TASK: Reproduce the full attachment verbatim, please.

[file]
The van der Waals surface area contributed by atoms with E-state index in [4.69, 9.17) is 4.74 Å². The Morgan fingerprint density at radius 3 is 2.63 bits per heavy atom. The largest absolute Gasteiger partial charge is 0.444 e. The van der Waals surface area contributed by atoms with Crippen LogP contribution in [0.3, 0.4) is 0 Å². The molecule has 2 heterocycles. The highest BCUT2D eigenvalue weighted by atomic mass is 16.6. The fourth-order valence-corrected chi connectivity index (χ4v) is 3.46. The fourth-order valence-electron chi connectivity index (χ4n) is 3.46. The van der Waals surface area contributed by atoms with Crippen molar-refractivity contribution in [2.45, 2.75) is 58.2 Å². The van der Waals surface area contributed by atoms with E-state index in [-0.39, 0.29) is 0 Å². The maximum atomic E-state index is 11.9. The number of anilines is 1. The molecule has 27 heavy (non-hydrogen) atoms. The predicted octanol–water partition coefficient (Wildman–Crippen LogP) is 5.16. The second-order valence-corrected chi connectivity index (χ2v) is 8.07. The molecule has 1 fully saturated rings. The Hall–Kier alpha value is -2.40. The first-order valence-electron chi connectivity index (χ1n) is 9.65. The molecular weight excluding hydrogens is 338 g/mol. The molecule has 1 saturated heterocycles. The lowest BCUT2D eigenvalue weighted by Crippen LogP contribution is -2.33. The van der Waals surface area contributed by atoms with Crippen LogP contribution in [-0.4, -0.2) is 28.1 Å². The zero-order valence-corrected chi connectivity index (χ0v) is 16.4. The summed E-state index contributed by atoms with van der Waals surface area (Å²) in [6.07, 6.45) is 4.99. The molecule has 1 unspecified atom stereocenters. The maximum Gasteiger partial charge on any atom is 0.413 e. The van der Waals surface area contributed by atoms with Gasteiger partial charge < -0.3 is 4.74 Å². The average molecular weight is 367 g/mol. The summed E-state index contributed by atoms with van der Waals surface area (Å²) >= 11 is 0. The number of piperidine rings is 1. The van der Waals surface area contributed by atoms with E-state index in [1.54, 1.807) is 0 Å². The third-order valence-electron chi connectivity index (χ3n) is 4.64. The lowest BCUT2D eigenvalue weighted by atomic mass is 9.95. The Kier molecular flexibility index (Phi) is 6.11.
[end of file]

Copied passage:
The van der Waals surface area contributed by atoms with E-state index in [4.69, 9.17) is 4.74 Å². The Morgan fingerprint density at radius 3 is 2.63 bits per heavy atom. The largest absolute Gasteiger partial charge is 0.444 e. The van der Waals surface area contributed by atoms with Crippen LogP contribution in [0.3, 0.4) is 0 Å². The molecule has 2 heterocycles. The highest BCUT2D eigenvalue weighted by atomic mass is 16.6. The fourth-order valence-corrected chi connectivity index (χ4v) is 3.46. The fourth-order valence-electron chi connectivity index (χ4n) is 3.46. The van der Waals surface area contributed by atoms with Crippen molar-refractivity contribution in [2.45, 2.75) is 58.2 Å². The van der Waals surface area contributed by atoms with E-state index in [-0.39, 0.29) is 0 Å². The maximum atomic E-state index is 11.9. The number of anilines is 1. The molecule has 27 heavy (non-hydrogen) atoms. The predicted octanol–water partition coefficient (Wildman–Crippen LogP) is 5.16. The second-order valence-corrected chi connectivity index (χ2v) is 8.07. The molecule has 1 fully saturated rings. The Hall–Kier alpha value is -2.40. The first-order valence-electron chi connectivity index (χ1n) is 9.65. The molecular weight excluding hydrogens is 338 g/mol. The molecule has 1 saturated heterocycles. The lowest BCUT2D eigenvalue weighted by Crippen LogP contribution is -2.33. The van der Waals surface area contributed by atoms with Crippen LogP contribution in [-0.4, -0.2) is 28.1 Å². The zero-order valence-corrected chi connectivity index (χ0v) is 16.4. The summed E-state index contributed by atoms with van der Waals surface area (Å²) in [6.07, 6.45) is 4.99. The molecule has 1 unspecified atom stereocenters. The maximum Gasteiger partial charge on any atom is 0.413 e. The van der Waals surface area contributed by atoms with Gasteiger partial charge < -0.3 is 4.74 Å². The average molecular weight is 367 g/mol. The summed E-state index contributed by atoms with van der Waals surface area (Å²) >= 11 is 0. The number of piperidine rings is 1. The van der Waals surface area contributed by atoms with E-state index in [1.54, 1.807) is 0 Å². The third-order valence-electron chi connectivity index (χ3n) is 4.64. The lowest BCUT2D eigenvalue weighted by atomic mass is 9.95. The Kier molecular flexibility index (Phi) is 6.11.